How do the Stomach and Esophagus Process Food?
The food you eat makes its way to your stomach via the esophagus. It officially enters the abdomen when it passes through the esophageal hiatus of the diaphragm. The esophagus ends at the esophagogastric junction, where it joins the stomach.
The digestive tract runs from the mouth to the anus and includes part of the esophagus, the stomach, the small intestine, and part of the large intestine.
In the abdomen, the esophagus is located just to the left of the midline of the body near the level of the 11th thoracic vertebra. It’s also located behind the peritoneum, so it’s considered to be retroperitoneal.
The esophagus has two layers of muscle, a circular layer internally and an external layer that runs from one end to the other longitudinally. In the upper part of the esophagus, the outer layer of muscle is skeletal muscle, whereas the external layer of the lower part of the esophagus is smooth muscle.
The lining of the esophagus is different than the lining of the stomach, and the area of transition between the two is called the Z line. The inferior esophageal sphincter (tight ring of muscle) is located just superior to (above) this line.
The esophageal sphincter opens to allow food and liquid to enter the stomach; otherwise it remains shut. Gastroesophageal reflux disease (you may know it as GERD or acid reflux) results when the sphincter frequently remains open, allowing the acidic stomach juices to flow into the lower part of the esophagus, which is painful and can result in damage to the tissues that line the esophagus.
Innervation of the esophagus comes from the anterior and posterior gastric nerves (vagal trunks) and the greater splanchnic nerves (thoracic sympathetic trunks). The esophagus receives blood flow from the esophageal branches of the left gastric artery and from the left inferior phrenic artery. Venous blood is drained by the left gastric vein of the portal system and into the esophageal veins that drain into the azygos vein. Lymph drains into the left gastric lymph nodes, which drain into the celiac lymph nodes.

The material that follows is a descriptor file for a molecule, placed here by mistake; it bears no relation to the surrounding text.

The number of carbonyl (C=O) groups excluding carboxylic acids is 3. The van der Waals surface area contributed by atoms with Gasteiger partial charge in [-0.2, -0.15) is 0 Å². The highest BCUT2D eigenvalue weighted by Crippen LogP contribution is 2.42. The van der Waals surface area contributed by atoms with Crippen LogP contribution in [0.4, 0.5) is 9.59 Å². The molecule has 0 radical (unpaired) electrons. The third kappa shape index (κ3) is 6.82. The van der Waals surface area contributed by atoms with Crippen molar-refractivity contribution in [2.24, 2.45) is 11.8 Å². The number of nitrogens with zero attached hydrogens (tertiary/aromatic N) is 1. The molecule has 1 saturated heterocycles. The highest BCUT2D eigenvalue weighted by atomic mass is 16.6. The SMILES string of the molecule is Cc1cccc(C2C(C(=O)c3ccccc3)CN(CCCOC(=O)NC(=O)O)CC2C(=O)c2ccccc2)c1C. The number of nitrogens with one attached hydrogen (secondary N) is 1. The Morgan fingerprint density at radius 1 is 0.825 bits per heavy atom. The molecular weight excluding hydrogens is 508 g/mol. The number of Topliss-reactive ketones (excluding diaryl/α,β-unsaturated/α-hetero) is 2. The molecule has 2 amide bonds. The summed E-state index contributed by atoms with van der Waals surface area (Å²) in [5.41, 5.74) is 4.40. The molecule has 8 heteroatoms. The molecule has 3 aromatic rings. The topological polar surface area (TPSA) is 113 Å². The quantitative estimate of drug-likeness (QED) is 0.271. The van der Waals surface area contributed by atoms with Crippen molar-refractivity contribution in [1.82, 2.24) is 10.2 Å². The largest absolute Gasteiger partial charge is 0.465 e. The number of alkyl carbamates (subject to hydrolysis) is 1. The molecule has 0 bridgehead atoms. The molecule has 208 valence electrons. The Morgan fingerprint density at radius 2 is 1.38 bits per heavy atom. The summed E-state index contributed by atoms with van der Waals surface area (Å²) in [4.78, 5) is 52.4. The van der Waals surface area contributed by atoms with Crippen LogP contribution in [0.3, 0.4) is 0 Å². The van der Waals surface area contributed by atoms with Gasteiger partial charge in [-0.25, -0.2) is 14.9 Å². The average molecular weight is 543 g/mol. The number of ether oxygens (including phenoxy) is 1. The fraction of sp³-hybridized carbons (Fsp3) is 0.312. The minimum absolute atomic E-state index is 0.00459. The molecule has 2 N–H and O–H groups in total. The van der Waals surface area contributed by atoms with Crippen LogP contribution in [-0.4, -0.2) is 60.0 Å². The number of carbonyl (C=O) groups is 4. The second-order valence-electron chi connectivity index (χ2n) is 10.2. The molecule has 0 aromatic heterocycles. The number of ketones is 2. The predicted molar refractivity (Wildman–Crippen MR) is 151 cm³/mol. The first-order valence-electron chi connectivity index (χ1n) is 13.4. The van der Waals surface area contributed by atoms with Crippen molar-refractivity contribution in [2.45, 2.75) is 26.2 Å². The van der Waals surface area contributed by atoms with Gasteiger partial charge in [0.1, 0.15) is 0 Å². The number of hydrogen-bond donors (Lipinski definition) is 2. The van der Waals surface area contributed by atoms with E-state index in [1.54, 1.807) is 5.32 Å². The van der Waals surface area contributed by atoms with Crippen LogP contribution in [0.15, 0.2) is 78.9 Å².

The stomach is a muscular bag that holds food and mixes it with digestive juices. The stomach is covered by peritoneum except for areas where blood vessels run along its exterior and a small area posterior to the cardial orifice. It’s located left of the midline of the body in the upper part of the abdominal cavity. The lesser curvature forms the right concave (inwardly curving) margin of the stomach. The greater curvature forms the left convex (outwardly curving) margin of the stomach.
The stomach has a slightly different shape in each person, but it is divided into the same parts:
Cardia: The cardia surrounds the cardial orifice, which is where the esophagus joins the stomach.
Cardial notch: The cardial notch is located between the esophagus and the fundus.
Fundus: The fundus is the superior portion of the stomach. It begins at the top of the stomach (just underneath the left dome of the diaphragm) and ends at a plane at the level of the cardial orifice.
Body: The body is the major part of the stomach between the fundus and the pyloric antrum.
Pyloric portion: The pyloric portion of the stomach forms the rest of the stomach and ends with the pyloric orifice that opens into the duodenum. The widest part is called the pyloric antrum, and the narrower part of the funnel-shape is the pyloric canal. The pylorus has a thickened layer of smooth muscle that works like a sphincter to control the release of stomach contents into the small intestine.
The interior part of the stomach has rugae that appear when the stomach muscle tissue is contracted.
Parasympathetic innervation is provided by the anterior vagal trunk, which is from the left vagus nerve, and by the posterior vagal trunk, which comes from the right vagus nerve. Sympathetic nerve supply comes from the celiac plexus.
The short gastric arteries supply blood to the fundus, and the right and left gastric arteries and the right and left gastro-omental arteries supply the rest of the stomach. Veins that drain the stomach include the left and right gastric veins, the short gastric veins, the left gastro-omental veins, and the right gastro-omental vein. The veins drain into the hepatic portal circulation.
Lymphatic vessels follow the arteries and drain lymph into the gastric lymph nodes, gastro-omental lymph nodes, pancreaticosplenic lymph nodes, pyloric lymph nodes, and pancreaticoduodenal lymph nodes. Lymph from these nodes passes to the celiac lymph nodes located near the celiac trunk.
From there, the food travels into the small intestine.